Criminal Procedure Case Digests

July 11, 2017 | Author: robina56 | Category: Defamation, Plea, Judgment (Law), Surety Bond, Prosecutor
Share Embed Donate

Short Description

Download Criminal Procedure Case Digests...


Criminal Procedure Case Digests 1. Bonifacio Vs RTC Makati...................................................................................................................... 2 2.

Foz Vs People ........................................................................................................................................... 3


People Vs Sandiganbayan .................................................................................................................... 5


People Vs Regalario ............................................................................................................................... 6


Tijam Vs Sibonghanoy .......................................................................................................................... 9


Antiporda Vs Garchitorena ........................................................................................................................11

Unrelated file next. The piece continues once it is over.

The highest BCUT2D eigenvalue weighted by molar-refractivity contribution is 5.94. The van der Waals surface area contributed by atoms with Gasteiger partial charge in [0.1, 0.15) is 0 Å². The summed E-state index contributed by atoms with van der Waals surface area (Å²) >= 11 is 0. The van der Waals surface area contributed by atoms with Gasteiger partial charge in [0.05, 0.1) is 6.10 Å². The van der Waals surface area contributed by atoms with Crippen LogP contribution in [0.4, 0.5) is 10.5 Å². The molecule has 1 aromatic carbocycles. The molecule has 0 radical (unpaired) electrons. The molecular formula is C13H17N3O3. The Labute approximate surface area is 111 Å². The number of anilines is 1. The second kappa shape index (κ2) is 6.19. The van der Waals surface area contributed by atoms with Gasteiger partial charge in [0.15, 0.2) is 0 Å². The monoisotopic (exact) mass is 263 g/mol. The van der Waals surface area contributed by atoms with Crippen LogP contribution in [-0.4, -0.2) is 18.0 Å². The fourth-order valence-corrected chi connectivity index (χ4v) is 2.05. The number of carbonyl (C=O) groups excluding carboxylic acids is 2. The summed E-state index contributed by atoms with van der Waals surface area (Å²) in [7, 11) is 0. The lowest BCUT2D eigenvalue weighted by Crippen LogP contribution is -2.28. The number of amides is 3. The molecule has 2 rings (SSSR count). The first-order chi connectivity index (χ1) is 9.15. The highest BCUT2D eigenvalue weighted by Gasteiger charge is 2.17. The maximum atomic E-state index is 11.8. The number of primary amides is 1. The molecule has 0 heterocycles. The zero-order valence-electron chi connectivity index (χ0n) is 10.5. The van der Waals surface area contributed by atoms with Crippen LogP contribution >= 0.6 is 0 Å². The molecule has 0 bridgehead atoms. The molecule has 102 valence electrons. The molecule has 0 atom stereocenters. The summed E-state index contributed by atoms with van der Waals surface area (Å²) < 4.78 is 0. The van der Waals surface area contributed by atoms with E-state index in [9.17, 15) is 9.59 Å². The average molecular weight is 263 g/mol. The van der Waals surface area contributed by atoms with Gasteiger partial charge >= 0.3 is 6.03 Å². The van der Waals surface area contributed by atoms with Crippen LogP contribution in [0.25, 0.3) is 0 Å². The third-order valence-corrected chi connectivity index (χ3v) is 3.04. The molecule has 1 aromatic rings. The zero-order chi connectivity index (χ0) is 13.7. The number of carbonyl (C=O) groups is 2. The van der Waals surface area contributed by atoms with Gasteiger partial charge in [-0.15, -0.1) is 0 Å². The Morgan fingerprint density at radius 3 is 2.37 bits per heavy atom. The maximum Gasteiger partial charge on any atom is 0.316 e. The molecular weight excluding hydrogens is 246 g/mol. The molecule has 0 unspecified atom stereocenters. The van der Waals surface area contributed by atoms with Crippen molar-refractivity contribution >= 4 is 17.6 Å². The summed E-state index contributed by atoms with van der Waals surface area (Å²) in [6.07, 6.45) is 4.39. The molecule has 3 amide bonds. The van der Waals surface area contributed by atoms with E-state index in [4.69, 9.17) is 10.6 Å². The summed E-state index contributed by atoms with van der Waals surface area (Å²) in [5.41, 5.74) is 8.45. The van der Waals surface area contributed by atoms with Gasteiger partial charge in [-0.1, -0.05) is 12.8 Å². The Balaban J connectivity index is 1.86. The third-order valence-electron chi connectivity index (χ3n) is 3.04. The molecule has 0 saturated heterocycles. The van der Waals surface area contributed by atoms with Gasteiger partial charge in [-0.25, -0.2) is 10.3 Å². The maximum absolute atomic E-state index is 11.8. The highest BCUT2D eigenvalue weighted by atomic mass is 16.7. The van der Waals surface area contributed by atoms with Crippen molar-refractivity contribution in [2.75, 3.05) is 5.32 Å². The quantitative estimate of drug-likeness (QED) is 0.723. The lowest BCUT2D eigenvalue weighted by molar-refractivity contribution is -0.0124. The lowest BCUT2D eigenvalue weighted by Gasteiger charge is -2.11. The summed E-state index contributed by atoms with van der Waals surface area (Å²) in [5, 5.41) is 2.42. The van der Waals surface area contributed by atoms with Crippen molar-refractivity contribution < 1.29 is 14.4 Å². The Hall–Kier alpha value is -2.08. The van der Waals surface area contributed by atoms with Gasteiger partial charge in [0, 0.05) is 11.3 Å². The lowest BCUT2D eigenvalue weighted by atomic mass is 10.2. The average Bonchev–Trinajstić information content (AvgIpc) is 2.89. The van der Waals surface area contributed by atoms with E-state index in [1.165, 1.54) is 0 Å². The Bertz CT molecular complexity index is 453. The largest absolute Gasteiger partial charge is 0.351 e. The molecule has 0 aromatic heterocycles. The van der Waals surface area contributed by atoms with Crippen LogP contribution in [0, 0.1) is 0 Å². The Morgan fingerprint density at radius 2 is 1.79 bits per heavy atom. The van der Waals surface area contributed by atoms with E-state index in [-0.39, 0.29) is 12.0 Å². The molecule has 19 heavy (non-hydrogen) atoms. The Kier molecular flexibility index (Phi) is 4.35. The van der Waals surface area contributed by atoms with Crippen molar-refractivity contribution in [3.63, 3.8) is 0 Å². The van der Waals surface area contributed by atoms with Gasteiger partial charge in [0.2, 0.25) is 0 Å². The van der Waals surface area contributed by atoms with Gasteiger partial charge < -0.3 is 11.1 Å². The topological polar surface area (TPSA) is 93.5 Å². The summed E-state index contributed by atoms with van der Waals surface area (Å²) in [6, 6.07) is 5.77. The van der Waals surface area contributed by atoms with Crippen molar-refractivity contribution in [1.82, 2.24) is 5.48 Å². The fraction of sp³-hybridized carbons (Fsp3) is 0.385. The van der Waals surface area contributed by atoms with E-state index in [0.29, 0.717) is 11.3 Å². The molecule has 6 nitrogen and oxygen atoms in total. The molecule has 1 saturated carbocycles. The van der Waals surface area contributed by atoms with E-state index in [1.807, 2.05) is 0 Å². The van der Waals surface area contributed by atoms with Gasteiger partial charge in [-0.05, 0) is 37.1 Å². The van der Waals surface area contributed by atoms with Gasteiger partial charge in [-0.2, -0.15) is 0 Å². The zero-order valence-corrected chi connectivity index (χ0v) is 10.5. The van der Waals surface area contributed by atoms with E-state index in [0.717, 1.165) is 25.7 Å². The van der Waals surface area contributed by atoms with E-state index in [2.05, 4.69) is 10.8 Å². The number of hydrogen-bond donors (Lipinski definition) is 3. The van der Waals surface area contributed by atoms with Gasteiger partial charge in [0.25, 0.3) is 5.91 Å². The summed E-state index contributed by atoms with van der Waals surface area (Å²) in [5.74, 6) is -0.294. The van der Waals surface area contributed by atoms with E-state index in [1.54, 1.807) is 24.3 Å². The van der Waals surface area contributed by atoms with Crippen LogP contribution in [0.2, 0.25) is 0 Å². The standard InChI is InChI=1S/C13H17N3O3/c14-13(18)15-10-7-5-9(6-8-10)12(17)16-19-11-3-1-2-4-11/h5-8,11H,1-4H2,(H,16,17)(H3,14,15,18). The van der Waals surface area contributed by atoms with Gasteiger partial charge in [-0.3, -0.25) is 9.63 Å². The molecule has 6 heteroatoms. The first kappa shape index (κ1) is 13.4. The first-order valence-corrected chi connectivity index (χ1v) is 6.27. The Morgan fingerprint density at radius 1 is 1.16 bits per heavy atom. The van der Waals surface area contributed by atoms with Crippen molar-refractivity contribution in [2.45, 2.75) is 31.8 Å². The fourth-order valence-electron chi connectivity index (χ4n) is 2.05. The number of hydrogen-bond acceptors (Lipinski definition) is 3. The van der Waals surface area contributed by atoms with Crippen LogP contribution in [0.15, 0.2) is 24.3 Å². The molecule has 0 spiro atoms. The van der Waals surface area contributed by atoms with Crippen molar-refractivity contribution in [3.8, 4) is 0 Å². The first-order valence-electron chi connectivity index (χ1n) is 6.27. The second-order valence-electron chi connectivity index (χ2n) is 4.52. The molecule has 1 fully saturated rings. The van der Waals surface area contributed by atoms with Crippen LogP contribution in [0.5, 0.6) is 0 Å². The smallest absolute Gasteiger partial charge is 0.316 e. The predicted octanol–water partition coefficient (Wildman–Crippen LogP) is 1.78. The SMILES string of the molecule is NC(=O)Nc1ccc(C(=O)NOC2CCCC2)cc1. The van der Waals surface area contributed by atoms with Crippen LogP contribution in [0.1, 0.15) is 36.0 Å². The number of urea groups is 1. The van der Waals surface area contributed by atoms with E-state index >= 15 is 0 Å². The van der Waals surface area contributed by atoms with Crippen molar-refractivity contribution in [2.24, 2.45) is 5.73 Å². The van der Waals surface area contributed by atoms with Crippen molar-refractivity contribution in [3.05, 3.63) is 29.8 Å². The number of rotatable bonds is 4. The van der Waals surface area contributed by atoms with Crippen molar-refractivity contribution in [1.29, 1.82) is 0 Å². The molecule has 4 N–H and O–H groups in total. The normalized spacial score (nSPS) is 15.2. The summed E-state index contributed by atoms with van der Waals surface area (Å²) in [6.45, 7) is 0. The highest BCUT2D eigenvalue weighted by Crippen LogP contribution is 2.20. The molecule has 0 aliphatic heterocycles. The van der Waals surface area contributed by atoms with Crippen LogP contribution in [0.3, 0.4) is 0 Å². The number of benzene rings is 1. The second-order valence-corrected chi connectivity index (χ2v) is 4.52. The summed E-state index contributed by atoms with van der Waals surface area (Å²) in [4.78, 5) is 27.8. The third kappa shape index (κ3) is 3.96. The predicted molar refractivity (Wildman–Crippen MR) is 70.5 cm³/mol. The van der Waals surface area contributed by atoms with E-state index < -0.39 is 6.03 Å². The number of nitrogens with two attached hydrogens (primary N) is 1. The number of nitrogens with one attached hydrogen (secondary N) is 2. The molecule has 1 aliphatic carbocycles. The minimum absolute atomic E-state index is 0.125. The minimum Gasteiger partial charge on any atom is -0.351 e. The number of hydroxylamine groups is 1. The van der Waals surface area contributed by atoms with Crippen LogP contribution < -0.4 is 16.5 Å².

1. Bonifacio Vs RTC Makati (G.R. No. 184800, May 5, 2010) Facts: Private respondent Jessie John P. Gimenez (Gimenez) filed, on behalf of the Yuchengco Family and of the Malayan Insurance Co., Inc. (Malayan), a criminal complaint, before the Makati City Prosecutor’s Office, for thirteen (13) counts of libel under Article 355 in relation to Article 353 of the Revised Penal Code (RPC) against some of the officers of Parents Enabling Parents Coalition, Inc. (PEPCI), some of the trustees of PEPCI and a member of PEPCI (collectively, the accused), and a certain John Doe, the administrator of the website Gimenez further alleged that upon accessing the above-stated websites in Makati on various dates from August 25 to October 2, 2005, he “was appalled to read numerous articles [numbering 13], maliciously and recklessly caused to be published by [the accused] containing highly derogatory statements and false accusations, relentlessly attacking the Yuchengco Family, YGC, and particularly, Malayan.” By Resolution of May 5, 2006, finding probable cause to indict the accused, filed thirteen (13) separate Informations charging them with libel. Several of the accused appealed the Makati City Prosecutor’s Resolution by a petition for review to the Secretary of Justice who, reversed the finding of probable cause and accordingly directed the withdrawal of the Informations for libel filed in court. Petitioners, as co-accused, thereupon filed before the public respondent, a Motion to Quash the Information in Criminal Case No. 06-876 on the grounds that it failed to vest jurisdiction on the Makati RTC; the acts complained of in the Information are not punishable by law since internet libel is not covered by Article 353 of the RPC; and the Information is fatally defective for failure to designate the offense charged and the acts or omissions complained of as constituting the offense of libel. The prosecution moved to reconsider the quashal of the Information, insisting that the Information sufficiently conferred jurisdiction on the public respondent, which was strongly opposed by the petitioners. By Order, the public respondent granted the prosecution’s motion for reconsideration and accordingly ordered the public prosecutor to “amend the Information to cure the defect of want of venue.” Petitioners moved to quash the Amended Information but by order, the public respondent found the Amended Information to be sufficient in form. Hence, present petition for Certiorari and Prohibition faulting the public respondent. Issues: (1) Whether or not petitioners violated the rule on hierarchy of courts to thus render the petition dismissible; and (2) whether grave abuse of discretion attended the public respondent’s admission of the Amended Information. Held: